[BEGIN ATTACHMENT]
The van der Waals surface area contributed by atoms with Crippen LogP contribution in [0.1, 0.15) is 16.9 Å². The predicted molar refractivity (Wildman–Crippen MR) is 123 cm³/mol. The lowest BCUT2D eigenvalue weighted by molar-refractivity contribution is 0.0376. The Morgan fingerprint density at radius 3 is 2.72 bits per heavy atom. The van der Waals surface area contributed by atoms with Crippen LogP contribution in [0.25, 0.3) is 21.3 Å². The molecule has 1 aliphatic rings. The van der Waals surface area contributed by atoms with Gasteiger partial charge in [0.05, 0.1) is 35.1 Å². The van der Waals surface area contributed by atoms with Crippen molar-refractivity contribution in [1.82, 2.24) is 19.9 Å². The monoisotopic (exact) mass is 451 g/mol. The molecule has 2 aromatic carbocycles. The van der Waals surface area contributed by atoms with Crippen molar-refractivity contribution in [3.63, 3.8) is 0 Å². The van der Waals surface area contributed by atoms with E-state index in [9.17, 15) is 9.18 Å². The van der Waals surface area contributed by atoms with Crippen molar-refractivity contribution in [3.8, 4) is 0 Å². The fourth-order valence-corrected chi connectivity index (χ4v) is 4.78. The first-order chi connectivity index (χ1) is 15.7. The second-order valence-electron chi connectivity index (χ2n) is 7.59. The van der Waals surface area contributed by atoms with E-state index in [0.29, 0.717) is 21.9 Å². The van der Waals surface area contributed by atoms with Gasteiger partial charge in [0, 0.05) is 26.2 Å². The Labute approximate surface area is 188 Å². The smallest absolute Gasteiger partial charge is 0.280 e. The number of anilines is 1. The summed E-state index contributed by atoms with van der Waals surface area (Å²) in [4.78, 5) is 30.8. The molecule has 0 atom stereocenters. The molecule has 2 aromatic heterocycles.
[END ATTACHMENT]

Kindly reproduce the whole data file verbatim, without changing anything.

The van der Waals surface area contributed by atoms with Crippen LogP contribution in [0.1, 0.15) is 16.9 Å². The predicted molar refractivity (Wildman–Crippen MR) is 123 cm³/mol. The lowest BCUT2D eigenvalue weighted by molar-refractivity contribution is 0.0376. The Morgan fingerprint density at radius 3 is 2.72 bits per heavy atom. The van der Waals surface area contributed by atoms with Crippen LogP contribution in [0.25, 0.3) is 21.3 Å². The molecule has 1 aliphatic rings. The van der Waals surface area contributed by atoms with Gasteiger partial charge in [0.05, 0.1) is 35.1 Å². The van der Waals surface area contributed by atoms with Crippen molar-refractivity contribution in [1.82, 2.24) is 19.9 Å². The monoisotopic (exact) mass is 451 g/mol. The molecule has 2 aromatic carbocycles. The van der Waals surface area contributed by atoms with Crippen molar-refractivity contribution in [3.63, 3.8) is 0 Å². The van der Waals surface area contributed by atoms with E-state index in [9.17, 15) is 9.18 Å². The van der Waals surface area contributed by atoms with Crippen molar-refractivity contribution in [3.8, 4) is 0 Å². The fourth-order valence-corrected chi connectivity index (χ4v) is 4.78. The first-order chi connectivity index (χ1) is 15.7. The second-order valence-electron chi connectivity index (χ2n) is 7.59. The van der Waals surface area contributed by atoms with E-state index in [0.29, 0.717) is 21.9 Å². The van der Waals surface area contributed by atoms with Gasteiger partial charge in [0, 0.05) is 26.2 Å². The Labute approximate surface area is 188 Å². The smallest absolute Gasteiger partial charge is 0.280 e. The number of anilines is 1. The summed E-state index contributed by atoms with van der Waals surface area (Å²) in [4.78, 5) is 30.8. The molecule has 0 atom stereocenters. The molecule has 2 aromatic heterocycles.